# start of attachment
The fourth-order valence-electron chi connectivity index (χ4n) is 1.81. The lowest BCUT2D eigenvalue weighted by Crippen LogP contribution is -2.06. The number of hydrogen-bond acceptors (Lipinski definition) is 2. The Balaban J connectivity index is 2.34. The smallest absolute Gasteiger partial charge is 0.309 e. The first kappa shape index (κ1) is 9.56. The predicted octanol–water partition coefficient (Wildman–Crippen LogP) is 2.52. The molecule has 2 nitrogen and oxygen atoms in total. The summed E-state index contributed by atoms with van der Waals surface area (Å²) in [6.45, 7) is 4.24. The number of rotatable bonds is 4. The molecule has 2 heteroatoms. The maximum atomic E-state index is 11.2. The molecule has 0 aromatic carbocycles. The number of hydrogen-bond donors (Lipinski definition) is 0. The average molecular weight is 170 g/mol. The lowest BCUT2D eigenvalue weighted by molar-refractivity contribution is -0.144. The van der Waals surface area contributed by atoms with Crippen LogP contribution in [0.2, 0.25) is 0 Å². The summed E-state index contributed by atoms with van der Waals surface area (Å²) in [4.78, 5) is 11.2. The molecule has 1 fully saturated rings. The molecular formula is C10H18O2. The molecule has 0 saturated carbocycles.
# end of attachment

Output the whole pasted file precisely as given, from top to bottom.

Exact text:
The fourth-order valence-electron chi connectivity index (χ4n) is 1.81. The lowest BCUT2D eigenvalue weighted by Crippen LogP contribution is -2.06. The number of hydrogen-bond acceptors (Lipinski definition) is 2. The Balaban J connectivity index is 2.34. The smallest absolute Gasteiger partial charge is 0.309 e. The first kappa shape index (κ1) is 9.56. The predicted octanol–water partition coefficient (Wildman–Crippen LogP) is 2.52. The molecule has 2 nitrogen and oxygen atoms in total. The summed E-state index contributed by atoms with van der Waals surface area (Å²) in [6.45, 7) is 4.24. The number of rotatable bonds is 4. The molecule has 2 heteroatoms. The maximum atomic E-state index is 11.2. The molecule has 0 aromatic carbocycles. The number of hydrogen-bond donors (Lipinski definition) is 0. The average molecular weight is 170 g/mol. The lowest BCUT2D eigenvalue weighted by molar-refractivity contribution is -0.144. The van der Waals surface area contributed by atoms with Crippen LogP contribution in [0.2, 0.25) is 0 Å². The summed E-state index contributed by atoms with van der Waals surface area (Å²) in [4.78, 5) is 11.2. The molecule has 1 fully saturated rings. The molecular formula is C10H18O2. The molecule has 0 saturated carbocycles.